Mental health covid

Since the beginning of the pandemic, students have adjusted to unprecedented remote learning situations. However, normalcy is returning to campus with in-person classes this fall, so students will need to readjust again.

And, some Penn State students said they have certain concerns and anticipations about returning to campus in terms of its impact on their mental health.

Research conducted at Dartmouth College demonstrates a trend among college students and their mental states, according to The Washington Post.

The studies discovered a “soaring” rise of depression and anxiety disorders among college-aged individuals, especially since the “onset of the coronavirus pandemic,” The Washington Post said.

A nationwide survey conducted by a Boston University researcher found similar findings pointing to “mounting” depression and anxiety within the young adult population. In fact, approximately 83% of the 33,000 participating students identified their mental health as negatively impacting their academics, the survey showed.

 As the fall semester approaches, members of Penn State’s student body, including Maddie Dong, said they’ll need to adjust to in-person classes and on-campus housing again — which may consequently impact their mental health.

“Hopefully mental health will improve [within the student body] because we do have all in-person classes,” Dong (senior-psychology) said. “We have a little bit more freedom, and I feel like most people are moving back in, which will help with the learning environment and students’ positivity.”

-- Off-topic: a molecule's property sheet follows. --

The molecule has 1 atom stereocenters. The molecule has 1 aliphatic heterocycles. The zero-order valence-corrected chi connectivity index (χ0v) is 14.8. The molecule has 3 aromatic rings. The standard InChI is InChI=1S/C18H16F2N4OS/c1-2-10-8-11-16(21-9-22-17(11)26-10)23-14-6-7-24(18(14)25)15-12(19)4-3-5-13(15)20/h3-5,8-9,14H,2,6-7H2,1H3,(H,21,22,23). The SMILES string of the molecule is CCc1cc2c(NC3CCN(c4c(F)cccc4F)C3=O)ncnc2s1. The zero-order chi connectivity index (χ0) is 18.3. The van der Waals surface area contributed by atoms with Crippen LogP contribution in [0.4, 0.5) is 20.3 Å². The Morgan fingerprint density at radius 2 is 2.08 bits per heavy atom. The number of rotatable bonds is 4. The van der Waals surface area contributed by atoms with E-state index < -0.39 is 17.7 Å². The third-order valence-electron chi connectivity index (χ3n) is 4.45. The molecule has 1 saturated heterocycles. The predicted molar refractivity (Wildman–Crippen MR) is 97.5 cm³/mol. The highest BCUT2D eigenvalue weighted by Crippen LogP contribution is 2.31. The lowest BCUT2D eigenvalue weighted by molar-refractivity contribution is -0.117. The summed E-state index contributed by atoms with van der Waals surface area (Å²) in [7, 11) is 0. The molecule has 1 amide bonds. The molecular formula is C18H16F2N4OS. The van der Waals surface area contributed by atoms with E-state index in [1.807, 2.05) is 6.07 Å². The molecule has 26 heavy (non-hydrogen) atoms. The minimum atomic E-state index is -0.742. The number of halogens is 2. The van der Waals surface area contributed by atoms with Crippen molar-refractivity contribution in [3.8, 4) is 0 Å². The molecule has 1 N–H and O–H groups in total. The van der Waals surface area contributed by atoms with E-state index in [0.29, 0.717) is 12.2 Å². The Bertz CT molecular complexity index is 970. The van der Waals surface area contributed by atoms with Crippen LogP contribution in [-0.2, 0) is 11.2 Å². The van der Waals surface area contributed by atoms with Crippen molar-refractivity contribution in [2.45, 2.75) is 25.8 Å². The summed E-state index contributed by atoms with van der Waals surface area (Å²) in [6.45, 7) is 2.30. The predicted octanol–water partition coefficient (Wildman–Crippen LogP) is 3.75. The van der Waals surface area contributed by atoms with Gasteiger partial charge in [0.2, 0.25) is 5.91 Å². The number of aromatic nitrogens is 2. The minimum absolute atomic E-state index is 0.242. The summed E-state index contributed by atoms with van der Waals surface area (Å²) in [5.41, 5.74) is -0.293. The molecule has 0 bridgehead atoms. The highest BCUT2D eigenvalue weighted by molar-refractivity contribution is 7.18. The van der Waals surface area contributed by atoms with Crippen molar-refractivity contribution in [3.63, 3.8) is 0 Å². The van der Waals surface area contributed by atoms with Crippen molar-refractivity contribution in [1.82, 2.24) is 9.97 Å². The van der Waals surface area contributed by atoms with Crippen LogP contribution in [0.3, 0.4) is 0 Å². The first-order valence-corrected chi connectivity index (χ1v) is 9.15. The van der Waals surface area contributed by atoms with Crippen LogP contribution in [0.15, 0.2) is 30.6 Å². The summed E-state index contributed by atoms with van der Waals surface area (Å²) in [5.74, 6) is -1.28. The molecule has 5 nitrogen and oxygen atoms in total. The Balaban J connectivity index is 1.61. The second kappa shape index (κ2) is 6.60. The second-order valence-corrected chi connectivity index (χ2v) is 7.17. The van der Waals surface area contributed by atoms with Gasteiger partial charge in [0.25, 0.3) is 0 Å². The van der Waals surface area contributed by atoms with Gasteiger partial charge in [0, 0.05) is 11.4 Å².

Although Dong said she believes some students’ mental health will improve in the coming months with in-person classes on campus, she said she also hopes people who need help seek it — whether through Penn State’s Counseling and Psychology Services or private resources.

“A lot of people don’t seem to reach out if they need help,” Dong said. “At the same time, I do think morale will boost up a little bit on campus and hopefully students won’t [resultantly] feel as anxious.”

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On the social side — especially in terms of “enthusiasm to go to school” — Dong said she believes the situation will improve tremendously as she said students thrive from normal social settings. Contrarily, she said students may encounter struggles academically.

Although she’s personally eager to return to in-person learning, Dong said the transition could be challenging for some students who liked online learning since classes were typically perceived as “easier.”

“It’s going to be the first time in almost a year and a half where students have to actually study and take exams without the comfort of being in their own room,” Dong said. “The stress of what school used to be [like] could impact students negatively, at least a little bit.”

Adjusting to her old pre-pandemic studying techniques is one area of concern for Dong since she’s utilized new learning methods in virtual settings.

Over the past year, Dong said she’s rarely turned her camera on during Zoom lectures, like many of her fellow students. Consequently, Dong said students have missed out tremendously on social aspects of the learning experience like face-to-face interactions.

“People are going to have to get used to talking now — and even having their face seen,” Dong said.

To deal with her own stress, Dong said she turns to journaling, which allows her to express her thoughts and emotions and have the opportunity to later evaluate them.